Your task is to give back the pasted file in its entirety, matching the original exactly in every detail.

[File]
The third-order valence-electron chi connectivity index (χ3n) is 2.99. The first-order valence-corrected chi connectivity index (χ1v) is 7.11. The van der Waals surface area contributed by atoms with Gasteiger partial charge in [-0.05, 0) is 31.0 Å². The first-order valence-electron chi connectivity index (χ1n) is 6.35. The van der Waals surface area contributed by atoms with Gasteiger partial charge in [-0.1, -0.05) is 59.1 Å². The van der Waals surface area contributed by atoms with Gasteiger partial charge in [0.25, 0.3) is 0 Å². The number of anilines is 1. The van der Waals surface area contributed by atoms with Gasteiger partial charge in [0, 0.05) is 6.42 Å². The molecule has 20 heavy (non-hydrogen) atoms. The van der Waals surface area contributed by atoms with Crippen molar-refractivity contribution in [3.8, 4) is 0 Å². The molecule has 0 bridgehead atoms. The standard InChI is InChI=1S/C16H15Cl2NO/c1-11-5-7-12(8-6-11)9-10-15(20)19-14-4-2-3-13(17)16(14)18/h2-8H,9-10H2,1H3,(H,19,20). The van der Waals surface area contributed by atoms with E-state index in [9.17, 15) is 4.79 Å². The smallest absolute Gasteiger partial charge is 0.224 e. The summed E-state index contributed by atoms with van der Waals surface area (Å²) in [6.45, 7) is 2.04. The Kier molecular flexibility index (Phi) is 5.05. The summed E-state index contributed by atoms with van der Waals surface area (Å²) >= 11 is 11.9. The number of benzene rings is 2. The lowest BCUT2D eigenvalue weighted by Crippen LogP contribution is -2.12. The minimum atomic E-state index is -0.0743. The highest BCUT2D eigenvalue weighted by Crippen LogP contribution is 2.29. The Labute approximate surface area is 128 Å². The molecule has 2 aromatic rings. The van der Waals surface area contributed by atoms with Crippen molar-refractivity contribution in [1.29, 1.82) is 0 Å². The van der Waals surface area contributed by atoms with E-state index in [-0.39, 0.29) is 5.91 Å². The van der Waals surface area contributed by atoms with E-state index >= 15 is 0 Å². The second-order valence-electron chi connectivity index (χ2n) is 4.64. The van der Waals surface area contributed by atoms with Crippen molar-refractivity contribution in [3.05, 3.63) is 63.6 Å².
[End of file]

The third-order valence-electron chi connectivity index (χ3n) is 2.99. The first-order valence-corrected chi connectivity index (χ1v) is 7.11. The van der Waals surface area contributed by atoms with Gasteiger partial charge in [-0.05, 0) is 31.0 Å². The first-order valence-electron chi connectivity index (χ1n) is 6.35. The van der Waals surface area contributed by atoms with Gasteiger partial charge in [-0.1, -0.05) is 59.1 Å². The van der Waals surface area contributed by atoms with Gasteiger partial charge in [0.25, 0.3) is 0 Å². The number of anilines is 1. The van der Waals surface area contributed by atoms with Gasteiger partial charge in [0, 0.05) is 6.42 Å². The molecule has 20 heavy (non-hydrogen) atoms. The van der Waals surface area contributed by atoms with Crippen molar-refractivity contribution in [3.8, 4) is 0 Å². The molecule has 0 bridgehead atoms. The standard InChI is InChI=1S/C16H15Cl2NO/c1-11-5-7-12(8-6-11)9-10-15(20)19-14-4-2-3-13(17)16(14)18/h2-8H,9-10H2,1H3,(H,19,20). The van der Waals surface area contributed by atoms with E-state index in [9.17, 15) is 4.79 Å². The smallest absolute Gasteiger partial charge is 0.224 e. The summed E-state index contributed by atoms with van der Waals surface area (Å²) in [6.45, 7) is 2.04. The Kier molecular flexibility index (Phi) is 5.05. The summed E-state index contributed by atoms with van der Waals surface area (Å²) >= 11 is 11.9. The number of benzene rings is 2. The lowest BCUT2D eigenvalue weighted by Crippen LogP contribution is -2.12. The minimum atomic E-state index is -0.0743. The highest BCUT2D eigenvalue weighted by Crippen LogP contribution is 2.29. The Labute approximate surface area is 128 Å². The molecule has 2 aromatic rings. The van der Waals surface area contributed by atoms with Crippen molar-refractivity contribution in [1.29, 1.82) is 0 Å². The van der Waals surface area contributed by atoms with E-state index in [-0.39, 0.29) is 5.91 Å². The van der Waals surface area contributed by atoms with E-state index >= 15 is 0 Å². The second-order valence-electron chi connectivity index (χ2n) is 4.64. The van der Waals surface area contributed by atoms with Crippen molar-refractivity contribution in [3.05, 3.63) is 63.6 Å².